- Deputies: Man, woman tried to arrange killing of his estranged wife (5/21/17)1
- Former coroner convicted of felony theft now faces prison in misdemeanor case (5/23/17)2
- Cape police say man assaulted, kidnapped girlfriend (5/21/17)2
- Woman may lose foot after being hit by moped (5/24/17)
- Mississippi County sheriff fights efforts in court to remove him from office (5/21/17)4
- Business notebook: Woman, sister-in-law buy Perryville custom-wear shop (5/22/17)
- Cape man accused of shooting a woman in Jackson (5/21/17)
- Police apprehend Charleston man they say hit Cape woman with car (5/24/17)
- Illinois Trail of Tears site where Cherokee buried named to National Historic Register (5/24/17)
- Broadening horizons: Heartland Dream Team founder stays committed to area youth (5/21/17)2
Top diplomats will push for progress toward peace in the Mideast
JERUSALEM -- Top U.S. and Israeli diplomats said Wednesday they would push quickly for a political settlement with the moderate-led West Bank in spite of the bitter internal split among Palestinians there and in Gaza.
Secretary of State Condoleezza Rice and Israeli Foreign Minister Tzipi Livni said they would not squander what each called a rare chance for progress in the 60-year-old conflict between the Jewish state and the Palestinians.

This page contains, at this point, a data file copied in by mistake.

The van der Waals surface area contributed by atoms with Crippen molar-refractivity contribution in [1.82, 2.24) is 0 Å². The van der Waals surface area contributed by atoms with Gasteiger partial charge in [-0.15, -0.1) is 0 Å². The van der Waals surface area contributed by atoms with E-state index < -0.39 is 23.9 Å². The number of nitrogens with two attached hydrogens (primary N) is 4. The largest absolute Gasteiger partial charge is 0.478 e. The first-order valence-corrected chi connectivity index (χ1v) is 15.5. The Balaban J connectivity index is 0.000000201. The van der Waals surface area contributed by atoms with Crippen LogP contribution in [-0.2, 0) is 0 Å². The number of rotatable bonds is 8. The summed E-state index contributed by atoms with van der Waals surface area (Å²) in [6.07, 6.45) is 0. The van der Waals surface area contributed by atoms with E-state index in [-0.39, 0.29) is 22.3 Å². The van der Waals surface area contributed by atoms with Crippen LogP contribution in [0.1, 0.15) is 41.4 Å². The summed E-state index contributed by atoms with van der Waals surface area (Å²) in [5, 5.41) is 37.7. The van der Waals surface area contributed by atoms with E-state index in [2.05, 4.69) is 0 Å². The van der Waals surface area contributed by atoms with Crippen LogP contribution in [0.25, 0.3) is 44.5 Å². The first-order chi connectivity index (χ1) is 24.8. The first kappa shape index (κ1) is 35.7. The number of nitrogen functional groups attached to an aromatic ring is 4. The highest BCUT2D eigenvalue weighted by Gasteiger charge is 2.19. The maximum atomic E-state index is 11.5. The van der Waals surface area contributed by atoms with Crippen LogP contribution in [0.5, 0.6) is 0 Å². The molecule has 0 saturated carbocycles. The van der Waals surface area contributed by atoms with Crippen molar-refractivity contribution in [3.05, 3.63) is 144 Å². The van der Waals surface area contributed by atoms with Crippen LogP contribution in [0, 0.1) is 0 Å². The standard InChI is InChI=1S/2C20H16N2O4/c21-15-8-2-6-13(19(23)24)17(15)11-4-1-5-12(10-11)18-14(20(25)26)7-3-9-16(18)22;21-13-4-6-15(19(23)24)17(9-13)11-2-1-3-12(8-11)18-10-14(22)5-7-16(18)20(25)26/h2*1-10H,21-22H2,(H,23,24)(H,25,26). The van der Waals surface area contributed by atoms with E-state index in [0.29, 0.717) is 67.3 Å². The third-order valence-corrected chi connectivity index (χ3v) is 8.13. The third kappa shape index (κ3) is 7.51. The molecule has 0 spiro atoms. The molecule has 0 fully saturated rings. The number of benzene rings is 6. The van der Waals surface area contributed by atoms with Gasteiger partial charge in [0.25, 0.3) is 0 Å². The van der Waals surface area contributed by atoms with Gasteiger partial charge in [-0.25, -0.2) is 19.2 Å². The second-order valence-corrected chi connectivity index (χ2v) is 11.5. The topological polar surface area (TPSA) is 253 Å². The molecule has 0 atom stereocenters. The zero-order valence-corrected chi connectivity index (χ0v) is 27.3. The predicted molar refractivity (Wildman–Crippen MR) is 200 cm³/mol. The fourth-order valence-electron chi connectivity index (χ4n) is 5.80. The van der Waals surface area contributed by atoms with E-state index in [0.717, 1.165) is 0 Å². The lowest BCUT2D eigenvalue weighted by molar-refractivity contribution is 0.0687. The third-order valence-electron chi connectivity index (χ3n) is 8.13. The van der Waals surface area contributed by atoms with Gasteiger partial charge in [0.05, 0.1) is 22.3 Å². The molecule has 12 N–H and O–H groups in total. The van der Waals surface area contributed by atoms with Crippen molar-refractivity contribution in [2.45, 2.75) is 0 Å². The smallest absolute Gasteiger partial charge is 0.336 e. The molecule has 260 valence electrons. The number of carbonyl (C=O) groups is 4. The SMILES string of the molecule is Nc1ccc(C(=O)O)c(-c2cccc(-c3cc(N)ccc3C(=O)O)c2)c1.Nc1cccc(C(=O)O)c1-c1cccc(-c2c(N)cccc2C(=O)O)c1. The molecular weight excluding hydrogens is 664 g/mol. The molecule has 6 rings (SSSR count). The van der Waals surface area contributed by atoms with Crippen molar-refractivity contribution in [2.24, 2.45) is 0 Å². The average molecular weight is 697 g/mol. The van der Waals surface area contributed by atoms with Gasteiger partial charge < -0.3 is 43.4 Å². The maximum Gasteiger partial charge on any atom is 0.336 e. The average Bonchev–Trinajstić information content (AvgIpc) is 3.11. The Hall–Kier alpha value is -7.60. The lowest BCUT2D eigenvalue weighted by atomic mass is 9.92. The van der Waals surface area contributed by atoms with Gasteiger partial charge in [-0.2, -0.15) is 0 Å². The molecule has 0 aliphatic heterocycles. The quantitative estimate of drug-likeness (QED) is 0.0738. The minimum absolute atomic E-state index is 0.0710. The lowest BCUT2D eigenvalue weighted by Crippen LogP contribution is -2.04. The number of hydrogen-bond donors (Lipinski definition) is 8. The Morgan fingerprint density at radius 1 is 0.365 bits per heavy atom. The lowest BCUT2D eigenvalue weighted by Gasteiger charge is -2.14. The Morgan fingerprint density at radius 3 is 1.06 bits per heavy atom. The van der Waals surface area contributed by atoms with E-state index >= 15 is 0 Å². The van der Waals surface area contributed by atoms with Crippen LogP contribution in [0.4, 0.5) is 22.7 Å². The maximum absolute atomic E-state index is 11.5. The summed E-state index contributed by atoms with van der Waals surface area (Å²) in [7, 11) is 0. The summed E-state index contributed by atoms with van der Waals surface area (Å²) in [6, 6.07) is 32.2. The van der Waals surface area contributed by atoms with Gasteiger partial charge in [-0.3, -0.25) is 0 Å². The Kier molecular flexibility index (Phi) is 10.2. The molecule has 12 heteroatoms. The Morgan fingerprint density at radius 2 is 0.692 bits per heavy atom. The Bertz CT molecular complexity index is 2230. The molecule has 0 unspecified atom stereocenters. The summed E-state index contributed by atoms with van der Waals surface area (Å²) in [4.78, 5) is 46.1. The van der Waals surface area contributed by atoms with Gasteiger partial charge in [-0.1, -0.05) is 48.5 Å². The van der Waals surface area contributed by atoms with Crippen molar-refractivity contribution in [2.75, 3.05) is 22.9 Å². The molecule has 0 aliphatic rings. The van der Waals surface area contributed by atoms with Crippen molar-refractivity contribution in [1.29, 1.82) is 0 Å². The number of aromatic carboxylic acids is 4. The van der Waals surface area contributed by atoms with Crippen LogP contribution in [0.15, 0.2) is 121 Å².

"Israel is not going to miss this opportunity," Livni said as Rice began her first visit to Israel since long-standing divisions among the Palestinians hardened into rival governments in the West Bank and Gaza Strip.
The Bush administration, which has been exploring a renewed peace initiative for months, insists that what may seem to be a debacle is actually a moment of hope. In a few days of fighting in June, Islamic Hamas militants in Gaza routed badly organized forces loyal to Palestinian President Mahmoud Abbas, a U.S. ally.
Abbas formed a new emergency government of like-minded moderates in the West Bank, which Hamas says is illegitimate.
"Ultimately the Palestinian people have to choose what kind of world they will live in, what kind of state they will have," Rice told reporters. "We do have in the Palestinian territories a government that is devoted to the ... foundational principles for peace, and this is an opportunity that should not be missed."
Livni, her Israeli counterpart, said the West Bank can be an example for cooperation or negotiation with Israel.
Their words confirmed what has been an increasingly obvious strategy: isolate the Hamas government in the Gaza Strip while lavishing money and political legitimacy on Palestinian President Abbas and his government.
Later, Rice discussed the matter with Israeli Prime Minister Ehud Olmert, agreeing to "keep Hamas out of the game" on all levels, said Israeli government spokesman David Baker.
Israel has released frozen tax money as a sign of good will, and in a symbolic gesture has freed hundreds of Palestinian prisoners. Thousands more remain in Israeli jails, but the move lent Abbas street credibility he has often lacked.
Olmert recently floated the idea of a joint declaration on the contours of a Palestinian state, and Abbas said last week he hopes to reach a full peace deal with Israel within a year.